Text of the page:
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Acid–base chemistry and the economic implication of electrocatalytic carboxylate production in alkaline electrolytes


In recent years, electrocatalytic systems powered by renewable energy have gained prominence in regard to sustainable chemical production. A majority of published literature focuses on catalyst development in alkaline electrolytes, driven by advantages such as high ionic conductivity, low charge transfer resistance and rapid kinetics. Here we shed light on challenges arising from the use of alkaline electrolytes for product separation and electrolyte recovery. Delving into acid–base reaction chemistry, we identify the problematic synthesis of organic acids whereby the high-pH environment leads to dissociation or deprotonation, forming conjugate bases and water. Our analysis of an alkaline electrochemical process for glycerol oxidation highlights the significant economic hurdles, with >60% of capital costs, 70% of raw material (for example, potassium hydroside) costs and 64% of total energy costs attributed to downstream product separation. These challenges, related to acid–base reaction chemistry, are often overlooked at the catalyst development stage, resulting in a significant waste of research resources.

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Fig. 1: Review of publications covering electrochemical production of organic acids.
Fig. 2: Proton ladder diagram showing relative strength and conjugate bases of common acids.
Fig. 3: Schematic of electrochemical GA/FA production.
Fig. 4: Techno-economic analysis of the production of GA/FA.
Fig. 5: Sensitivity analysis illustrating the impact of changes in key parameters on levelized cost.

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Data availability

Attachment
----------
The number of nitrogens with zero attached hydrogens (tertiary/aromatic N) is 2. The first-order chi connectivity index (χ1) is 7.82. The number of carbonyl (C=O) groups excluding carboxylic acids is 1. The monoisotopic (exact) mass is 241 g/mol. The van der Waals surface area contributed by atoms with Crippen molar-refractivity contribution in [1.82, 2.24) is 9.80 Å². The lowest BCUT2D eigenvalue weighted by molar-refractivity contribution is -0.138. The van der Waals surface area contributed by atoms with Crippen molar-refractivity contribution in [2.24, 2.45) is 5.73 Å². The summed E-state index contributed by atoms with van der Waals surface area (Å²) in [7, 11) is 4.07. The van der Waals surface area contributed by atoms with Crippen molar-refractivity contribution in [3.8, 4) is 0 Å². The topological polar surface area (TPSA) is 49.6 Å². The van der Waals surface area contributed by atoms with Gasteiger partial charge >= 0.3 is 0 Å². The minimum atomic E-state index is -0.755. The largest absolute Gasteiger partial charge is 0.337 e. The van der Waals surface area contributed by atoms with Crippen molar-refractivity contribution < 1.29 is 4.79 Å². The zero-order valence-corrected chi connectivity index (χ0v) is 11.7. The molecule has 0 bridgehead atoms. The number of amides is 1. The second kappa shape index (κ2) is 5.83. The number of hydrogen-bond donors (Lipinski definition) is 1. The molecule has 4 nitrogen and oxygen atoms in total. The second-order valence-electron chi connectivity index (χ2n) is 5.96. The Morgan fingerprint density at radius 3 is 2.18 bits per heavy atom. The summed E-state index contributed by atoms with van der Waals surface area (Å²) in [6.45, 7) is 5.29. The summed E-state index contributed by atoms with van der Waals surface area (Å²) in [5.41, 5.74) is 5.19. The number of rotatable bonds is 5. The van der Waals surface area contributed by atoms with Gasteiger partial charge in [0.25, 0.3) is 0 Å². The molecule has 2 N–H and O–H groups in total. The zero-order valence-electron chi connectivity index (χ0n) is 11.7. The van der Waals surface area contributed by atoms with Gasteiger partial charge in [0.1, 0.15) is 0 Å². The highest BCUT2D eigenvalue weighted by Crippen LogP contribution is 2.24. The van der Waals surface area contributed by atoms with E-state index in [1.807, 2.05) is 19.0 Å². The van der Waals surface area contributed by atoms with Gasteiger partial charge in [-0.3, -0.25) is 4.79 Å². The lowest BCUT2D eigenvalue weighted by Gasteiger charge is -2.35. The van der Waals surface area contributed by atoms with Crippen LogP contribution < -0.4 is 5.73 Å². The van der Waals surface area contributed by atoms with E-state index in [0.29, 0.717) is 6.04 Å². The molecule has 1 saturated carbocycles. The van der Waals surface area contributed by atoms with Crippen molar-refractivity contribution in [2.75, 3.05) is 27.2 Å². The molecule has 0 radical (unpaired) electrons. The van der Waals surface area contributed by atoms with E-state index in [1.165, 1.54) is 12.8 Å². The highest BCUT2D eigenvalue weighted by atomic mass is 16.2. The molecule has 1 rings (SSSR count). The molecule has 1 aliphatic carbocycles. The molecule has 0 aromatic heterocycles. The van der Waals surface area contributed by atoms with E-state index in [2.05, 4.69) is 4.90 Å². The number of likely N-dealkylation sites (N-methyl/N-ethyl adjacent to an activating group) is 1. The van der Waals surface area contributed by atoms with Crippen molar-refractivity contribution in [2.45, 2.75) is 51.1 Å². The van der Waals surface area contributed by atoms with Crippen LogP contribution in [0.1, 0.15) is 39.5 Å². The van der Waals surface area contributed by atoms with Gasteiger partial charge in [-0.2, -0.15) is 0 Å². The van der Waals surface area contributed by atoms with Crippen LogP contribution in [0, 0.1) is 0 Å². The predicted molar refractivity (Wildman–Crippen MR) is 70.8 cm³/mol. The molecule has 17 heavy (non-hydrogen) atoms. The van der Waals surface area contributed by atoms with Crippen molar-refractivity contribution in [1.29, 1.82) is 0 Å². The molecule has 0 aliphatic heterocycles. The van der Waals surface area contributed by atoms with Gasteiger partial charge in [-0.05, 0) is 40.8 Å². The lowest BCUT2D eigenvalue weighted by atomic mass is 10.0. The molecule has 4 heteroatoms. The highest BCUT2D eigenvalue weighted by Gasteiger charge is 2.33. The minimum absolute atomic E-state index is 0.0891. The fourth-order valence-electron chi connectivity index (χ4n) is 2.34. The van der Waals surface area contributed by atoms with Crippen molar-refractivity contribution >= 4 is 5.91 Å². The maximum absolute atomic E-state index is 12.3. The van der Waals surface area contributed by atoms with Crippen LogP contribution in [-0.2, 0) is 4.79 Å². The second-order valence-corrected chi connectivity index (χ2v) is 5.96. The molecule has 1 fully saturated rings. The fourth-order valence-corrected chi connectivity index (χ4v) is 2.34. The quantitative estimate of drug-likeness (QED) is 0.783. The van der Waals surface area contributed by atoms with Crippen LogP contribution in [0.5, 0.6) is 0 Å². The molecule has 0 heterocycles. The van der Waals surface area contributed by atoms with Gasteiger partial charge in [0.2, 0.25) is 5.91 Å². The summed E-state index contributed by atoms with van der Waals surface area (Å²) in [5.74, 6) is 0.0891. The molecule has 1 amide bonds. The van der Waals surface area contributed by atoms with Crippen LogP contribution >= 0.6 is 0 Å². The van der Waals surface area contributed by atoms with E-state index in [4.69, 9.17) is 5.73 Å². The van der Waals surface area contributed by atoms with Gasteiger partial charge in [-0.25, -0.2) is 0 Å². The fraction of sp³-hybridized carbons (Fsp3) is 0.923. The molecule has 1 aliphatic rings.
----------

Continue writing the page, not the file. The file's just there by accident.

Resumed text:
Data that support the findings of this study are provided with the manuscript and its Supplementary Information file. All data used in this study are available from the corresponding author on reasonable request.


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M.A.K. acknowledges funds received through Office of the Dean, Faculty of Engineering, University of Alberta in assistance with research-related expenditures. S.K.N. thanks Alberta Innovates and the Government of Alberta for their support through graduate scholarships.

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Authors and Affiliations



S.K.N. and M.A.K. conducted formal economic analysis. M.A.M.R. performed the literature review. S.K.N. and M.A.M.R. summarized the data and cowrote the first draft of the manuscript. K.K. helped with manuscript writing. S.K.N. and K.K. further revised the manuscript. M.R. and H.S.S. helped with literature review and manuscript editing. M.G.K. and M.A.K. reviewed and further edited the manuscript. M.A.K. conceptualized the work. M.G.K. and M.A.K. supervised all aspects of the work.

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Correspondence to Md Golam Kibria or M. A. Khan.

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Nature Catalysis thanks Miguel Modestino and the other, anonymous, reviewer(s) for their contribution to the peer review of this work.

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Nabil, S.K., Muzibur Raghuman, M.A., Kannimuthu, K. et al. Acid–base chemistry and the economic implication of electrocatalytic carboxylate production in alkaline electrolytes. Nat Catal 7, 330–337 (2024).

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